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Biography of Django Reinhardt (Part III)

By Musicaddictguy

Biography of Django Reinhardt (Part III)
Django Reinhardt and his fellow musicians in ‘The Quintette du Hot Club de France’ enjoyed their fame and toured across Europe on 1930’s and popularized their unique Gypsy jazz. But suddenly WWII broke on 1939, when they were on concert tour in England .This event had forced them to stay for years in England. But Django Reinhardt decided to return to Paris, leaving his wife in England.  
In Nazi-German occupied Paris, Reinhardt reformed the Quintette with some additional musicians. He placed his own son, Lousson Reinhardt and his brother Joseph on rhythm guitar sections, and Hubert Rostaing on clarinet section, replacing Stephane Grappelli on violin. This band was named ‘Django et le Quintette du Hot Club de France’ and sometimes called as Django's ‘Nouveau Quintette’. 
Nazi-German occupation era was difficult time for Gypsy people. Nazi systemically murdered several hundred thousands of Gypsy people, and they also disapproved jazz as lower class music than their classic music. Django Reinhardt and his family faced a big danger by living in Paris, but surprisingly he survived from mass murder by Nazi. He was survived because he was protected by some jazz-lover Nazi officers, notably by Luftwaffe (Nazi-German Air Force) officer Dietrich Schulz-Köhn, nicknamed ‘Doktor Jazz’. However in this era Reinhardt and the Quintette only released few recordings (including ‘Nuages’, his famous composition which later to become a jazz standard) and Reinhardt had to seek other music style to keep them out of Nazi’s watch list.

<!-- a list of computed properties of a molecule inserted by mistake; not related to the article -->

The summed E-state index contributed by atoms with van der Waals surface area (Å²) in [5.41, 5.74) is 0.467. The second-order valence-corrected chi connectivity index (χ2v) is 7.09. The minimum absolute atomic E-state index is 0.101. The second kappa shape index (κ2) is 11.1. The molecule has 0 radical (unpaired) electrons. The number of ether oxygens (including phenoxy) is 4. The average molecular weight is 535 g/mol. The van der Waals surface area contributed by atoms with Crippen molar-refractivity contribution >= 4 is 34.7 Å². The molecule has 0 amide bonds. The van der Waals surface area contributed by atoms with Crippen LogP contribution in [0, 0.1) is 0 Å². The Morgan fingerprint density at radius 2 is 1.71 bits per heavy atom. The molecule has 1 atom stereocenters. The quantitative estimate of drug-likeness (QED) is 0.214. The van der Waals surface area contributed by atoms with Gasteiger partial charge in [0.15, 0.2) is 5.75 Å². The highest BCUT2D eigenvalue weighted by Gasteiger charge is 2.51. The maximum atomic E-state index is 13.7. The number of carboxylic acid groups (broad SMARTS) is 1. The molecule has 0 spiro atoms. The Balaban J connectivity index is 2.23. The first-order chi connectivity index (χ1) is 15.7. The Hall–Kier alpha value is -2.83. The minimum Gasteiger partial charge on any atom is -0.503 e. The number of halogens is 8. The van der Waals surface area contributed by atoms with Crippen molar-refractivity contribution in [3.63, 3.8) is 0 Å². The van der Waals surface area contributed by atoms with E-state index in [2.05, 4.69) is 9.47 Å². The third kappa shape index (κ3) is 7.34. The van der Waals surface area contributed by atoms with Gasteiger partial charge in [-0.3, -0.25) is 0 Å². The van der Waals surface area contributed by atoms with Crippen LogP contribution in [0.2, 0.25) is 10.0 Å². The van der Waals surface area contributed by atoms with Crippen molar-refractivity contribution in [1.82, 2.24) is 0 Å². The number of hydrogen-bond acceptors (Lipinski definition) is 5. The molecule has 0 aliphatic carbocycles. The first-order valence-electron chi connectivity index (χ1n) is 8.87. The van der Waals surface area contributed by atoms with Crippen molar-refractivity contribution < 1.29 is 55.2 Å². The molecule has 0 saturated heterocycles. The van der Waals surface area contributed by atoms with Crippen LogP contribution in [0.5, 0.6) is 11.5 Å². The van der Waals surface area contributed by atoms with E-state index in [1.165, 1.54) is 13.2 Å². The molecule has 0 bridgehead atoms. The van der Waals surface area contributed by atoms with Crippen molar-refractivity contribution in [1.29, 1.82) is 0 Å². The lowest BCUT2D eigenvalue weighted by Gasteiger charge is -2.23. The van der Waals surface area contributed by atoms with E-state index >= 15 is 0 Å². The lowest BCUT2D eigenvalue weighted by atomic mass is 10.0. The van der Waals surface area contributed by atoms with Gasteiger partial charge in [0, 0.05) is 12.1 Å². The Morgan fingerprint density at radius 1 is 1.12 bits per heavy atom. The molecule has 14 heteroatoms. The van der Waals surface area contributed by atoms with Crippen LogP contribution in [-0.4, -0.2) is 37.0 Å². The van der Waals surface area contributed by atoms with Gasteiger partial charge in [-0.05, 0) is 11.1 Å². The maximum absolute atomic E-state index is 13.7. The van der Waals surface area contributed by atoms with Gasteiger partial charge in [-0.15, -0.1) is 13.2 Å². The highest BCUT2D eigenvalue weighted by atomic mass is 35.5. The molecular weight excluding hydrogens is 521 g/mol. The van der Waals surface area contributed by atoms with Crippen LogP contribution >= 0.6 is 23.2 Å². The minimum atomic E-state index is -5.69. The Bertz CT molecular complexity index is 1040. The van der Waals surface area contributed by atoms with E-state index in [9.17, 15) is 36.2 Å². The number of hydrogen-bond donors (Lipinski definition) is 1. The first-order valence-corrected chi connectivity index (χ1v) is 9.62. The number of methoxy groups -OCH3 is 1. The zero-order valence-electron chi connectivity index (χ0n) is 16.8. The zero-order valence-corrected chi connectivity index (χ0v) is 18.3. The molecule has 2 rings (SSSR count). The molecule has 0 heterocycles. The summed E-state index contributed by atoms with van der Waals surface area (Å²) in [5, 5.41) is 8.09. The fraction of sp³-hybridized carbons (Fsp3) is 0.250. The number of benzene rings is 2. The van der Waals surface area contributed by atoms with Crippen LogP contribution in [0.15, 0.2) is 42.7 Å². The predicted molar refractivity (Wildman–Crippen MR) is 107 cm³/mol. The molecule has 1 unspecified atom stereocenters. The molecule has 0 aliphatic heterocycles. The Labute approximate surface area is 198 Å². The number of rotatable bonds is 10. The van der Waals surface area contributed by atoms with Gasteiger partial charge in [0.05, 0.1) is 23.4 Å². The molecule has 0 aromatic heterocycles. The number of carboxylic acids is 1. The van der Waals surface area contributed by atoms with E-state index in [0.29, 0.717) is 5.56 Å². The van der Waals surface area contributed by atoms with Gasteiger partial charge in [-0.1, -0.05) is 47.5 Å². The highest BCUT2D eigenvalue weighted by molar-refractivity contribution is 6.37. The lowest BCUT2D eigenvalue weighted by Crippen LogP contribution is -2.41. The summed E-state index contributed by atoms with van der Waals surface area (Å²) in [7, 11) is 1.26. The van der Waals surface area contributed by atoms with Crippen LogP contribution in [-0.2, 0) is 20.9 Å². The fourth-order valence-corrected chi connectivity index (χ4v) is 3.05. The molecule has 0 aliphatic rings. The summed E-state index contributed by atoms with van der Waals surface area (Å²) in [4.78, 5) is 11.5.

Reinhardt reunited with Grappelli shortly after the war in England. In 1946 the Quintette started a concert tour in US, which was a big hit at that time. The Quintette played together with Duke Ellington and his orchestra, and gained big applause by audience. Django Reinhardt returned to France in February 1947. The Quintette did some music project until 1948, when Reinhardt started to show some behavioral change. Reinhardt would wander off to beach or park, skip his own concerts, or show up on concert without guitar. In 1949 he recorded his last album ‘Djangology’.
Reinhardt died on 16 May 1953 by brain hemorrhage, at age 43. But his legacy in Gypsy jazz music still influence our jazz world today.

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